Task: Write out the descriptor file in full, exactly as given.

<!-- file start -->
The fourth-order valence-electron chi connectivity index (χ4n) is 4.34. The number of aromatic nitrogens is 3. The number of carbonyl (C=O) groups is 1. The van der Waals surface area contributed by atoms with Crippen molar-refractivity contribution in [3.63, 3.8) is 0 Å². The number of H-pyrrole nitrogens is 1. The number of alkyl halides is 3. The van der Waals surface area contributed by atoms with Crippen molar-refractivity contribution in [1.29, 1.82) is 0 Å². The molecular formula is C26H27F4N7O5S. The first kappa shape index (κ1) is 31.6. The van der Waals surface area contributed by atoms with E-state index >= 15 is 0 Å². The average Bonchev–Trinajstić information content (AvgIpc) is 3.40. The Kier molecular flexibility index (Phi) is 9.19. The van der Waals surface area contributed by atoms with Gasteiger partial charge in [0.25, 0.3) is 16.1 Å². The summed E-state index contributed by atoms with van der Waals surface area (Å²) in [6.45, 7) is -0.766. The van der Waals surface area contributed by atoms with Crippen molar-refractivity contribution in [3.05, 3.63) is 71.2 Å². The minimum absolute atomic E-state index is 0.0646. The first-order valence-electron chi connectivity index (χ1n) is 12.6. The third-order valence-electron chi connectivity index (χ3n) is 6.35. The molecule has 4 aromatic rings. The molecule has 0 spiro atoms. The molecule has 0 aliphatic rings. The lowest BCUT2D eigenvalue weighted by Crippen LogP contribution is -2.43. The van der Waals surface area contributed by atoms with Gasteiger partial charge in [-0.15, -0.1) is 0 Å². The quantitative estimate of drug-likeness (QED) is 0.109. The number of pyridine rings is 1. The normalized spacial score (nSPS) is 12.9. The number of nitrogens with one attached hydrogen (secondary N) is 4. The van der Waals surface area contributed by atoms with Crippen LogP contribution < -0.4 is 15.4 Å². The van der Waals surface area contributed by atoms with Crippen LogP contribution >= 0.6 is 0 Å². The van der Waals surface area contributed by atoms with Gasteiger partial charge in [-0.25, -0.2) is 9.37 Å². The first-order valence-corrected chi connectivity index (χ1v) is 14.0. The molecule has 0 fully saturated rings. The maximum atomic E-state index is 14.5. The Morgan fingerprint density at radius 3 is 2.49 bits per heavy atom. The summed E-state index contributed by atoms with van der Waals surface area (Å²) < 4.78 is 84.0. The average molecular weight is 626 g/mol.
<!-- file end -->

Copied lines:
The fourth-order valence-electron chi connectivity index (χ4n) is 4.34. The number of aromatic nitrogens is 3. The number of carbonyl (C=O) groups is 1. The van der Waals surface area contributed by atoms with Crippen molar-refractivity contribution in [3.63, 3.8) is 0 Å². The number of H-pyrrole nitrogens is 1. The number of alkyl halides is 3. The van der Waals surface area contributed by atoms with Crippen molar-refractivity contribution in [1.29, 1.82) is 0 Å². The molecular formula is C26H27F4N7O5S. The first kappa shape index (κ1) is 31.6. The van der Waals surface area contributed by atoms with E-state index >= 15 is 0 Å². The average Bonchev–Trinajstić information content (AvgIpc) is 3.40. The Kier molecular flexibility index (Phi) is 9.19. The van der Waals surface area contributed by atoms with Gasteiger partial charge in [0.25, 0.3) is 16.1 Å². The summed E-state index contributed by atoms with van der Waals surface area (Å²) in [6.45, 7) is -0.766. The van der Waals surface area contributed by atoms with Crippen molar-refractivity contribution in [3.05, 3.63) is 71.2 Å². The minimum absolute atomic E-state index is 0.0646. The first-order valence-electron chi connectivity index (χ1n) is 12.6. The third-order valence-electron chi connectivity index (χ3n) is 6.35. The molecule has 4 aromatic rings. The molecule has 0 spiro atoms. The molecule has 0 aliphatic rings. The lowest BCUT2D eigenvalue weighted by Crippen LogP contribution is -2.43. The van der Waals surface area contributed by atoms with Gasteiger partial charge in [-0.15, -0.1) is 0 Å². The quantitative estimate of drug-likeness (QED) is 0.109. The number of pyridine rings is 1. The normalized spacial score (nSPS) is 12.9. The number of nitrogens with one attached hydrogen (secondary N) is 4. The van der Waals surface area contributed by atoms with Crippen LogP contribution < -0.4 is 15.4 Å². The van der Waals surface area contributed by atoms with Crippen LogP contribution >= 0.6 is 0 Å². The van der Waals surface area contributed by atoms with Gasteiger partial charge in [-0.25, -0.2) is 9.37 Å². The first-order valence-corrected chi connectivity index (χ1v) is 14.0. The molecule has 0 fully saturated rings. The maximum atomic E-state index is 14.5. The Morgan fingerprint density at radius 3 is 2.49 bits per heavy atom. The summed E-state index contributed by atoms with van der Waals surface area (Å²) < 4.78 is 84.0. The average molecular weight is 626 g/mol.